Student Loan Relief Expanded for Millions

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President Obama has extended eligibility for a cap on student loan payments at 10 percent of income.

President Obama has signed an executive order that could help ease the student loan burden of nearly 5 million borrowers.

The order extends eligibility for the Pay as You Earn program — which caps repayment at 10 percent of monthly discretionary income — to federal direct student loan borrowers who took out loans before October 2007 or haven’t borrowed since October 2011. They were previously excluded from the 10 percent limit but could qualify for a 15 percent cap.

“Any remaining balance is forgiven after 20 years of payments, or 10 years for those in public service jobs,” a White House statement says.

However, the adjustment won’t be available until December 2015.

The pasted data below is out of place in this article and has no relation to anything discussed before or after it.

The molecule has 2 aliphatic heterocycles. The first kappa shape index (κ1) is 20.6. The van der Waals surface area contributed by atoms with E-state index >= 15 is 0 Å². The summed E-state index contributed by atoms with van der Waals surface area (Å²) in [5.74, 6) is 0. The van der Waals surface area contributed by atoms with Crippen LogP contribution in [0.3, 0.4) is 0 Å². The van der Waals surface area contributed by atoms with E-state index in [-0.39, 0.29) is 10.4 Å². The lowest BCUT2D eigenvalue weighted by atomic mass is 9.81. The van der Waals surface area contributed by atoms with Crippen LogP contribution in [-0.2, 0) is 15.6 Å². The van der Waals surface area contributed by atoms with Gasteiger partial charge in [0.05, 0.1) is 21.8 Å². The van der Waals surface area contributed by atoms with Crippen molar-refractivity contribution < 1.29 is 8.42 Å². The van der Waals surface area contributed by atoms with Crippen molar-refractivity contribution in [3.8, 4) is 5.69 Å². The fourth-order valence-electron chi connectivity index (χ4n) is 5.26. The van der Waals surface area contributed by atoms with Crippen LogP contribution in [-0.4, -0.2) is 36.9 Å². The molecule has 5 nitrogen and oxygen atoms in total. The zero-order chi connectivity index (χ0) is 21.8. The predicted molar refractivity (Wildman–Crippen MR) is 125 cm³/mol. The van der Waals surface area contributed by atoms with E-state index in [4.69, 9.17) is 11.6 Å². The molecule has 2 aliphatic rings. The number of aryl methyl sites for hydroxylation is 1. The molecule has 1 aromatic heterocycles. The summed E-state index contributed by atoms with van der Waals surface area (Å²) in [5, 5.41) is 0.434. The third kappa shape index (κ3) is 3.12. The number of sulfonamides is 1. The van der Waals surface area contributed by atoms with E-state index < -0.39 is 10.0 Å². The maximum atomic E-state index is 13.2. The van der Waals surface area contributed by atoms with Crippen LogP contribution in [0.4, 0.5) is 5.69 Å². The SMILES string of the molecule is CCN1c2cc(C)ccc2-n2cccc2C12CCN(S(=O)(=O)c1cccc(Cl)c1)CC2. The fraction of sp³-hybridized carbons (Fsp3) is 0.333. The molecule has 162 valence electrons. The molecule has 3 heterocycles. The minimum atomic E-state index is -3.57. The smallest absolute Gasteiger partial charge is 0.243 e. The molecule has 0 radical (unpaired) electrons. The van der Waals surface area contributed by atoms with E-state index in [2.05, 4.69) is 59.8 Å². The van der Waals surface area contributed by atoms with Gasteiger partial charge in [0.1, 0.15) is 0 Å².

Students graduate with an average of about $29,400 in student loan debt. Under the amended regulations, a 2009 college graduate with $26,500 in student loan debt and a $39,000 salary would experience a $1,500 reduction in annual loan payments, the White House said.

According to The Washington Post, Obama said the cost of college tuition and the rising burden of student debt are suffocating middle-class families. “We are here today because we believe that in America, no hardworking young person should be priced out of a higher education,” Obama said.

Unfortunately, not everyone who needs help will get it. Wrote Liz Weston for Reuters:

Some of the most burdened borrowers, however, will get little if any relief, financial aid experts said.

Private student loans and parent PLUS loans are not eligible for income-based options, and borrowers with huge debt loads can be shut out if their incomes are too high.

What do you think of the executive action taken by the president? Could you benefit from the changes? Share your comments below or on our Facebook page.

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